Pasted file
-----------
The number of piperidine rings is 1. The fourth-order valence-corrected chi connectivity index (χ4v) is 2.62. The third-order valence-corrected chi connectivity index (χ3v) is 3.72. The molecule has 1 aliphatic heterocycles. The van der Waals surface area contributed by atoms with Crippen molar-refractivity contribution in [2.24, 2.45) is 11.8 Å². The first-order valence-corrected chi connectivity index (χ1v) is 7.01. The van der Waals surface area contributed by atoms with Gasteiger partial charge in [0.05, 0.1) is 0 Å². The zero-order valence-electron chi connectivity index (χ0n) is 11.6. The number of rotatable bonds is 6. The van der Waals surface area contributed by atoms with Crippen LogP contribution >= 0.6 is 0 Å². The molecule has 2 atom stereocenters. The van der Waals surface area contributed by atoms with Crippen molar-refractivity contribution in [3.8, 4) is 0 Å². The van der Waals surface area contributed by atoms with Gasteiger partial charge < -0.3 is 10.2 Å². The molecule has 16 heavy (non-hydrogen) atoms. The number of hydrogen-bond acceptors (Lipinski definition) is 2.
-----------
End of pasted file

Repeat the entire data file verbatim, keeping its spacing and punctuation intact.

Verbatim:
The number of piperidine rings is 1. The fourth-order valence-corrected chi connectivity index (χ4v) is 2.62. The third-order valence-corrected chi connectivity index (χ3v) is 3.72. The molecule has 1 aliphatic heterocycles. The van der Waals surface area contributed by atoms with Crippen molar-refractivity contribution in [2.24, 2.45) is 11.8 Å². The first-order valence-corrected chi connectivity index (χ1v) is 7.01. The van der Waals surface area contributed by atoms with Gasteiger partial charge in [0.05, 0.1) is 0 Å². The zero-order valence-electron chi connectivity index (χ0n) is 11.6. The number of rotatable bonds is 6. The van der Waals surface area contributed by atoms with Crippen LogP contribution >= 0.6 is 0 Å². The molecule has 2 atom stereocenters. The van der Waals surface area contributed by atoms with Crippen molar-refractivity contribution in [3.8, 4) is 0 Å². The van der Waals surface area contributed by atoms with Gasteiger partial charge < -0.3 is 10.2 Å². The molecule has 16 heavy (non-hydrogen) atoms. The number of hydrogen-bond acceptors (Lipinski definition) is 2.